On November 21, 2011, the Pittsburgh Pirates signed Clint Barmes to the largest free agent contract in the 124-year history of the franchise – a 2-year, $10.5 million deal. Prior to the start of the 2012 season, Barmes had a career .252/.301/.401 slash line. He has never been lauded as a good offensive player, with a 78 career OPS+, but he was expected to be a smooth-fielding shortstop. Barmes played the majority of his games at shortstop with the Houston Astros in 2011, and he was an above-average fielder, with a UZR of 7.9. If you take a closer look, however, you would notice he had a 10.8 UZR/150, which would put him in the “great” fielder category, according to this FanGraphs table.
However, to properly decide a player’s defensive value, three years of defensive statistics must be looked at. This is a problem because Barmes hasn’t played most of his games at short in the past few years. In fact, the last time he played over 500 innings at the position was in 2006 with the Colorado Rockies, when he played a bit over 1050 innings. Hedidhave a UZR/150 of 9.4 in that season, but that value is from six seasons ago. His career UZR/150 at shortstop is 7.4, so there is evidence that he is an above-average fielding shortstop.
If all his fielding statistics were compiled into a single statistic for his value as a player, Barmes has saved 4.1 runs from scoring with his glove. Translated to wins, he has saved about two tenths of a win.
Then comes the batting. While nobody was expecting him to have a Silver Slugger season, nobody was expecting this. Barmes’ batting average is barely above the Mendoza Line at .202, and he’s only getting on base less than a quarter of the time with an OBA of .226, which is the lowest in the MLB among players with at least 200 plate appearances. It’s not as if Barmes is either striking out or hitting for extra bases either, because his slugging average is the ninth-lowest in the MLB among players with at least 200 PAs at .298.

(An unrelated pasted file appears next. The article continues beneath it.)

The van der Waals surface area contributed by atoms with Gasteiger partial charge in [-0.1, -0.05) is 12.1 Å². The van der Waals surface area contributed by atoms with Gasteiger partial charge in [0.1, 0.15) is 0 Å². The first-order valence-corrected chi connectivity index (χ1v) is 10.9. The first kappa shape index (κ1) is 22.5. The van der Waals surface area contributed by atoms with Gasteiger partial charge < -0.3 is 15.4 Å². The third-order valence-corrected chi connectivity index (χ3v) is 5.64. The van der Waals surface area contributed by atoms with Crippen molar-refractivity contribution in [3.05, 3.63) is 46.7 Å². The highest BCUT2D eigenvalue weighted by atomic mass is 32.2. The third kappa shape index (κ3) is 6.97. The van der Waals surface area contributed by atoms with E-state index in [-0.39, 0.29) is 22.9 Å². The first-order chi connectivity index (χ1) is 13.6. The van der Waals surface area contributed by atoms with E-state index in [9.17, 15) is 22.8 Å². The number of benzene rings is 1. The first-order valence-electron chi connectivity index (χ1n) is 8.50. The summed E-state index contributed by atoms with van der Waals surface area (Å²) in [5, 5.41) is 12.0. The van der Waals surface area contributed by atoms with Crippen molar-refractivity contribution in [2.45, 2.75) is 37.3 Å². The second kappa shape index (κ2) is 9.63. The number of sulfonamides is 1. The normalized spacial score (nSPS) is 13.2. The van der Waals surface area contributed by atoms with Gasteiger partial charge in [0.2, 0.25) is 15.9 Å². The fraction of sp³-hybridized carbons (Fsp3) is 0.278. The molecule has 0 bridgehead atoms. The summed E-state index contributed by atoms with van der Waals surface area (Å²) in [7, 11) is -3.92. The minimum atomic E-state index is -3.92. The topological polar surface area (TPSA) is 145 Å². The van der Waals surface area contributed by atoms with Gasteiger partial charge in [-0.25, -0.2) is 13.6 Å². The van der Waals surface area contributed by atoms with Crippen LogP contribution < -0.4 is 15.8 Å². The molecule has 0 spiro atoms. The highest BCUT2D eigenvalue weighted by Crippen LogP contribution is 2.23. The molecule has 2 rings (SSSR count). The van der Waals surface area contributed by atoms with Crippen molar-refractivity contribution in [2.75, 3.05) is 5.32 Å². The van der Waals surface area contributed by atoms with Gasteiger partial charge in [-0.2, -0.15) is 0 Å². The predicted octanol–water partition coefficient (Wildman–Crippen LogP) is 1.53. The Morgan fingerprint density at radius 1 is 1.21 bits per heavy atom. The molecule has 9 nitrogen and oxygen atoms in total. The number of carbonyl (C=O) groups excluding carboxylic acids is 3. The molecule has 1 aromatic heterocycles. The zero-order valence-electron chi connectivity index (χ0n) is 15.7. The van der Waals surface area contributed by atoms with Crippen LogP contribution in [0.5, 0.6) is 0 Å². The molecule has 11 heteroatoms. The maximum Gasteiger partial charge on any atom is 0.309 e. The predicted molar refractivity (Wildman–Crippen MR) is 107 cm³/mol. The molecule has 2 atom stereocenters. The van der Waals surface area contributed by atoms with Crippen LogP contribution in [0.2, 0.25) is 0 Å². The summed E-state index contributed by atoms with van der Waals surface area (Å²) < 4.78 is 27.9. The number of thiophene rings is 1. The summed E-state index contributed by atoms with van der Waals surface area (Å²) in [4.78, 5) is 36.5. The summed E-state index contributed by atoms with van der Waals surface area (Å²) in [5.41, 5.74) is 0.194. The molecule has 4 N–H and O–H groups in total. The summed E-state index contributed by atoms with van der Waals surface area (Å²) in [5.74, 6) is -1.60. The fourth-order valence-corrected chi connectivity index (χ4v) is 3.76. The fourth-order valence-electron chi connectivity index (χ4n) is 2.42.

It’s pretty interesting to see a player whose weighted on base average is within a point of his on base percentage, but odder things have happened. Clint Barmes’ wOBA of .225 is only a point away from his OBA, but it’s very far away from the league average. To be exact, his wRC+, which is a wOBA-based version of OPS+, is a mere 36.
As with fielding, a statistic can measure his offensive value to the Pirates. His wRAA, or weighted runs above average, is -18.6, so he’s taking away from the offensive potential of the team every time he digs in. He’s cost the team about two wins with his lackluster offensive play.
Clint Hurdle used Yamaico Navarro as a replacement for Clint Barmes earlier in the season, but it’s not like he performed any better. In limited at-bats, Navarro had an OBA of .255. However, Navarro only played six and two thirds of an inning at shortstop, so he doesn’t even have a UZR.
Josh Harrison has been used at shortstop many times this season – 17 times, in fact – and he’s hitting a slash line of .230/.288/.385, so why not put him in for a few straight games to see if he can replace Barmes there for the second half? Well, there are a few reasons. The first reason, which could probably change if given a few more shots, is his hitting at the position. In his 42 at-bats while playing short, Harrison is hitting for a .298 on base average and a .238 slugging average, which adds to an OPS almost as bad as Barmes’ .524. The second, and more serious, concern, is how badly Harrison plays the shortstop position. In 105 innings at short, Harrison has a -5.2 UZR/150.
Recently, the Pirates have been inquiring about power-hitting corner infielders. Sure, they need a real first baseman, but their real need is a shortstop who can hit the ball more than one out of every five times.